A Plea for Open mindedness and Tolerance

A ground installation with approximately 500 life-size human faces,
made of earthenware coloured with oxides and fired at 1200 C.

Several hundred human faces lie distributed over the stone floor, all aligned in the same direction. These faces were all cast initially from only 2 different originals, which I had modelled previously.
And all the faces are in one of just 2 colours: a very pale brown and a dark clay-like brown. Yet closer inspection reveals that no two faces are exactly alike: before firing, each of them was finished singly with darker cracks and fissures, and black or bluish-black glazed eyes contribute to the individuality of each countenance.
The facial expressions were however intentionally kept uniform: they all gaze straight ahead, dreamily lost in thought, without recognisable emotion, and though they lie side by side they lack any apparent interrelationship or mutual awareness.

Statement of Intent :
The word MIND has manifold meanings encompassing the various emotional and rational dimensions of the human being.
OPEN-MINDEDNESS is to be understood in this all-encompassing sense. It stands for openness of feelings and intellect, for a freedom from preconceived opinions and prejudices, for tolerance, and finally also for the refusal to suppress the past or misrepresent history.

OPEN-MINDEDNESS is thus seen the conditio sine qua non for humans to live together in the age of globalisation.
The installation Open mindedness consists on the one hand of very tangible, "naturalistic" elements, namely human faces. Conceptually it is however an abstract work. Neither the single heads nor the organisation of the whole impose on the viewer a single interpretation. The underlying idea is rather to make the "open-minded" observer aware that none of us is free of certain set patterns of thought. Traversing the installation one is repeatedly confronted with ones own associative thoughts or emotions that may turn out to be hasty and unfounded.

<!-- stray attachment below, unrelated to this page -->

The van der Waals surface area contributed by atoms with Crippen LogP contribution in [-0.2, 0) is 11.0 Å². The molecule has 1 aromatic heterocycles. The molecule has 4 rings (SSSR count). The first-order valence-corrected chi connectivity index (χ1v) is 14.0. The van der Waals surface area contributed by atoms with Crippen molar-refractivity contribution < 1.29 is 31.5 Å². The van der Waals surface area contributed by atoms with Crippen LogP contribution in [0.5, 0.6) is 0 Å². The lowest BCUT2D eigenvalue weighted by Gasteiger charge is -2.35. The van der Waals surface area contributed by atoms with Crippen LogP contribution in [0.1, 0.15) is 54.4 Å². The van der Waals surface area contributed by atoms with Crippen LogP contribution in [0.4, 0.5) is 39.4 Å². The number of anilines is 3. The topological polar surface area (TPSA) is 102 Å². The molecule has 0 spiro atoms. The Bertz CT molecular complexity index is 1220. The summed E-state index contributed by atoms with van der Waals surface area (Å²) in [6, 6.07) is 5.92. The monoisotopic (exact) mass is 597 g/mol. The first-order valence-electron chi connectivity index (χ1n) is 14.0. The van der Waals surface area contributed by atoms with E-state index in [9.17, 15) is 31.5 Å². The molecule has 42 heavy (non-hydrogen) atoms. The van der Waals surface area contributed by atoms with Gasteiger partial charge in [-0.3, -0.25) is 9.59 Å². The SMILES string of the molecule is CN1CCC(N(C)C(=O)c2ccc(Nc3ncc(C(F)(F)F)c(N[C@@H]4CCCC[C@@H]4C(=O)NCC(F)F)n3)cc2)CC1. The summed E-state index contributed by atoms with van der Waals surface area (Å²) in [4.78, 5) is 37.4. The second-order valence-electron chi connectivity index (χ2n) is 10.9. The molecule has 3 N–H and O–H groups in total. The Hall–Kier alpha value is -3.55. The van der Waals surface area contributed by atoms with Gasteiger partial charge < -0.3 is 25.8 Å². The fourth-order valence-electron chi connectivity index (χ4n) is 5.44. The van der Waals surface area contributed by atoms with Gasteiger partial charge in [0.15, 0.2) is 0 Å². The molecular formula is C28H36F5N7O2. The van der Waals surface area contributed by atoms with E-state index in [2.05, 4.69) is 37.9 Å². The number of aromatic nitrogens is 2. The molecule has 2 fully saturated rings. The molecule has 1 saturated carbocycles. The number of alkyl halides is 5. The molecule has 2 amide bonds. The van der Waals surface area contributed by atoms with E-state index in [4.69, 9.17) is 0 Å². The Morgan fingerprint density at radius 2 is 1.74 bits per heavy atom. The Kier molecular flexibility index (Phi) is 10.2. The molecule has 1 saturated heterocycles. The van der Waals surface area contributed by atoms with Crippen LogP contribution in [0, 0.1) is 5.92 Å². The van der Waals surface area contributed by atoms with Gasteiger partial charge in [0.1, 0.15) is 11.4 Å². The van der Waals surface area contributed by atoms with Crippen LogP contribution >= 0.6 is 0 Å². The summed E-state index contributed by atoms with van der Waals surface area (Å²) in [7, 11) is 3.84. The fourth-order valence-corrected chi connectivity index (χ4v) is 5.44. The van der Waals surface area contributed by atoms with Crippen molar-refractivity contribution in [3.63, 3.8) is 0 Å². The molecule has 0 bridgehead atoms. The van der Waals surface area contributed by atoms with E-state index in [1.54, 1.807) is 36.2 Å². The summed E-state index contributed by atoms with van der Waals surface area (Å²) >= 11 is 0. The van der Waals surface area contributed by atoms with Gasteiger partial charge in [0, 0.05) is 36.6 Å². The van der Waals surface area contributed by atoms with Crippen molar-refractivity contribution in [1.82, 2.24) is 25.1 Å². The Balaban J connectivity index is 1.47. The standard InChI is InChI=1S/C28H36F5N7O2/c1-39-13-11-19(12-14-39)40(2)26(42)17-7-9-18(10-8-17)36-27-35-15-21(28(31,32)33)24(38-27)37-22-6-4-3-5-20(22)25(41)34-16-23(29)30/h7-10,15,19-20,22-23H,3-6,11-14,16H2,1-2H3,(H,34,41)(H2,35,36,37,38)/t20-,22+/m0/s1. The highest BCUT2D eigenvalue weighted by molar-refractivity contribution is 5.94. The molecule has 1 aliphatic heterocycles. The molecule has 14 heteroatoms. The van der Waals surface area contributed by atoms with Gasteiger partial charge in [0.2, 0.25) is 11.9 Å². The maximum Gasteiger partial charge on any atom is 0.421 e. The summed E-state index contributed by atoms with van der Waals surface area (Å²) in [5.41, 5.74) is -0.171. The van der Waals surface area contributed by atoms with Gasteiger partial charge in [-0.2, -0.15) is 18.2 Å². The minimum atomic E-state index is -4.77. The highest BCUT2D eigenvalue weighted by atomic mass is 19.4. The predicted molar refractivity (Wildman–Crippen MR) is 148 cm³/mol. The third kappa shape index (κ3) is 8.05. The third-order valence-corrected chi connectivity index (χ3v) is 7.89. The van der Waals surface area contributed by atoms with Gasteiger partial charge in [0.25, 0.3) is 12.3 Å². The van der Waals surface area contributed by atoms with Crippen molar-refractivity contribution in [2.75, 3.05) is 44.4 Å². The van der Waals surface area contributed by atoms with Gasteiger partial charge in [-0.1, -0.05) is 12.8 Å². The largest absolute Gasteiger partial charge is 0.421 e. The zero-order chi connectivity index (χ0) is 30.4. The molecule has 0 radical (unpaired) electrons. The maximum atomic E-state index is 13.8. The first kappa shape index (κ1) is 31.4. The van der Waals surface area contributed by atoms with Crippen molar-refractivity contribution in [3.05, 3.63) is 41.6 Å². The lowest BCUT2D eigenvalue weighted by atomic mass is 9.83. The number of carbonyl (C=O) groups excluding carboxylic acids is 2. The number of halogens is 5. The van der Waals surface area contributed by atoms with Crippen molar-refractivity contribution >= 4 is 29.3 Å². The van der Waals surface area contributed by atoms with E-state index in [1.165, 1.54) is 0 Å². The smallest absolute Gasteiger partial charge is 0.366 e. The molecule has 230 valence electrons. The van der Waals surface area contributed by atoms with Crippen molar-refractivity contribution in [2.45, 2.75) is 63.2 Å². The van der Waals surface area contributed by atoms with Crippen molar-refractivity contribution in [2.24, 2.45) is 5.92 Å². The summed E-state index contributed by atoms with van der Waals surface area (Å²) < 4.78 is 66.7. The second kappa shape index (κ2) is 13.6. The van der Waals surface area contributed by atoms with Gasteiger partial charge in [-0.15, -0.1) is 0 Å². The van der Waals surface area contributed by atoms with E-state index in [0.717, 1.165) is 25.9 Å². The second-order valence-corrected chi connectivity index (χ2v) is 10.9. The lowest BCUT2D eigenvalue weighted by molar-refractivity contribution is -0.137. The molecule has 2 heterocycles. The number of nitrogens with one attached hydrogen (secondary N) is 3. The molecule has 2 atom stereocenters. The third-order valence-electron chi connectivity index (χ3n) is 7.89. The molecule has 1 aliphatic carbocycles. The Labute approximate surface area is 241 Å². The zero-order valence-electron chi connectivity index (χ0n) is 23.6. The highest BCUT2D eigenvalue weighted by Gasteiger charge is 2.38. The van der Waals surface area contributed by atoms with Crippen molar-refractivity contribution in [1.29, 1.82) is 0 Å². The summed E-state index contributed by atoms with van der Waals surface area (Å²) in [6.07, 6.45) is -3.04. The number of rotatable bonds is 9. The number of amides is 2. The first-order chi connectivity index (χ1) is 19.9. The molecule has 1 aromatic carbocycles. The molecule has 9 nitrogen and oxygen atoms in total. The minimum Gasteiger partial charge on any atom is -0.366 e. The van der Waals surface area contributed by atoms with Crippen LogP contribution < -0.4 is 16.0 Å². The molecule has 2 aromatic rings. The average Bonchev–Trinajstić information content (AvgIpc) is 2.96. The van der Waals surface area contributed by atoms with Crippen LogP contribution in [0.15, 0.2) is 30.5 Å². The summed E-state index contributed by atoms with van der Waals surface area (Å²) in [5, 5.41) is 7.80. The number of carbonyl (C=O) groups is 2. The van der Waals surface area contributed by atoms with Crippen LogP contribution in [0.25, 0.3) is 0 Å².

The disposition on the ground can evoke the dead: a battlefield? a mass grave ? the nameless victims of past and present brutalities ? But the faces are alive, and their peaceful, almost meditative expressions belie this possible interpretation.
Their similarity suggests at first glance that the faces are all identical. An expression of our modern mass society? Or perhaps the horrific premonition of a cloned future ? Yet a second and third glance reveal their individuality. No two faces are alike, each carries the marks that life has left.
There are pale and dark countenances. The utopia of a peaceful cohabitation of black and white ? But there are also people with other skin colours again...

The installation is thus not to be interpreted symbolically. It purports neither to depict Open mindedness as an ideal state of affairs nor to point to the possibly frightening consequences of its absence.
Open mindedness is not understood here as a condition, so to speak a superior state of mind, that one either possesses or does not possess. Rather it is a constant process requiring as much sharp perception as a permanent questioning of interpretations. This is the process that will, it is hoped, be triggered in the viewer by this installation, and allowed to surface in his or her awareness.